South Coast Track: Cape Palliser to Ngapotiki Hut
An easy day or overnight trip along the North Island's South Coast track from Cape Palliser to Ngapotiki Hut.
This is an easy walk for all levels of ability along a track which is open (at times) to 4WD vehicles, but don't let that put you off. The south coast track leads east from Cape Palliser along rugged rocky coastline, past rocky headlands and black sand beaches. Inland the windswept southern flanks of the Haurangi Ranges rise 300m-600m from the coastal plain. The track cuts across grassy flats, winds through wind-stunted scrub and boulder-fields and traverses beaches and outwash fans. One stream must be forded, the Waitetuna - this is crossed at the ford on the 4wd track and shouldn't come over you boots in most conditions.
Spend a night at the the southern-most hut in the North Island: Ngapotiki Hut, listening to the surf pound on the beach 50m away. Wake to the sunrise over the Pacific.
Head down the Cape Palliser road, past the settlement at Cape Palliser and the lighthouse. The road crosses a ford just before the lighthouse, but this is concrete floored and passable in 2wd vehicles in most conditions. Park in the carpark at the roadend at Rocky Point.
From the carpark, directions are simple: follow the 4WD track through the locked gate, and east along the coast. The track starts off broad across the grazed coastal strip east of Cape Palliser. There are usually seals on the rocks around Rocky Point. The track soon narrows and becomes rocky as it winds its way though increasingly dense vegetation and boulder-fields.
The only significant stream on the route is crossed after 3.5km, at the outflow from Stonewall Basin. This wide-floored valley in the southern part of the Haurangi Range narrows to a cleft just meters across at its exit, forcing the Waitetuna through as series of pools and waterfalls to reach the coast. For those interested in exploring, the ridges to the east of the river provide the only access into the valley. The western and southern valleysides are steep crumbling bluffs and impassible.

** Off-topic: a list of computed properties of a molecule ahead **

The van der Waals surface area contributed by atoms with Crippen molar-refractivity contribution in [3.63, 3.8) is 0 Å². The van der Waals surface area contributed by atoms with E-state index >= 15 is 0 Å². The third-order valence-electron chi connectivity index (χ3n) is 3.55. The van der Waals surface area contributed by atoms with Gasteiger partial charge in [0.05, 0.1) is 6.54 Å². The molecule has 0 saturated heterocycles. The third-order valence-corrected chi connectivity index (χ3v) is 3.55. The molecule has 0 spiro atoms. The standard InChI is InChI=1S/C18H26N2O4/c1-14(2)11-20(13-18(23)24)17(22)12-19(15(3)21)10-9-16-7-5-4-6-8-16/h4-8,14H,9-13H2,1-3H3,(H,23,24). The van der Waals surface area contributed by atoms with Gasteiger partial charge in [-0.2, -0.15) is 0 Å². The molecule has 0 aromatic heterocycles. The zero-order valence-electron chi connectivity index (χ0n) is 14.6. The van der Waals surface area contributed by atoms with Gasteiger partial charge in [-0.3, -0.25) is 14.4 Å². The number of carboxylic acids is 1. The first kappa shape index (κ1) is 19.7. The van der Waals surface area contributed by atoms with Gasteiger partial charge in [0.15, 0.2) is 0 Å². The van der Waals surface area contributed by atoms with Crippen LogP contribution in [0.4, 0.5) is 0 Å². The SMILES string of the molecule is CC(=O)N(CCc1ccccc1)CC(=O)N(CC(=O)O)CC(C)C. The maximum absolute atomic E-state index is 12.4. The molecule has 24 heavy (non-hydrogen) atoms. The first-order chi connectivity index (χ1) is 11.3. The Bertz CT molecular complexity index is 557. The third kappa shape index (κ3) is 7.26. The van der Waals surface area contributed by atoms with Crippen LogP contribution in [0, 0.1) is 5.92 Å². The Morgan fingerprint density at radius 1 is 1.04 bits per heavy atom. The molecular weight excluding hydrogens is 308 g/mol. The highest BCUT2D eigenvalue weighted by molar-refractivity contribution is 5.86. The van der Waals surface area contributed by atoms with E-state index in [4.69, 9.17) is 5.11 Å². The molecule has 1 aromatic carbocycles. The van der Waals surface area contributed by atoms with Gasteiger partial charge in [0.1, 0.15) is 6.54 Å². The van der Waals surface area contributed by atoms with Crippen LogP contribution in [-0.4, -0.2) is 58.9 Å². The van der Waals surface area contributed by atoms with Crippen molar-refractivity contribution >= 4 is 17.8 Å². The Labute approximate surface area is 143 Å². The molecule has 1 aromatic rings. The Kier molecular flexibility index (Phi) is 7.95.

From the Waitetuna, the track begins to climb and sidle the hillside as the coastal plane shrinks and disappears, before dropping back to a black-sand beach. Finally it climbs again through sand and gravel cliffs to cross the outwash fan of the unnamed stream 1km before the hut.
Ngapotiki Hut is on the left of the track and hard to miss, it's the only building on the walk (the building 2km beyond at the Ngapotiki roadend is a private house). Considering the hut is 4WD-accessible it's in surprisingly good condition. There's a couple of broken armchairs on the deck to give it a run-down look, and the door needs something along the bottom to stop the sand blowing in through the gap - but that aside it was comfortable, clean and tidy. The hut sleeps 15 in two rooms: 9 in the kitchen / main room and 6 more in a separate bunk room. However, there were only three mattresses in 2010 when I visited! The hut has a new woodburner, and there's plenty of driftwood and manuka scrub to burn. There's tank water and sinks in both rooms.
The trip makes a good easy overnighter, or the hut can be a base to explore Stonewall Basin or head north. It is little visited by trampers: but doze off with the sound of the breakers on the beach, and wake to a golden sunrise over the sea, and you'll wonder why.
Return the way you came, or continue 2km to the Ngapotki roadend.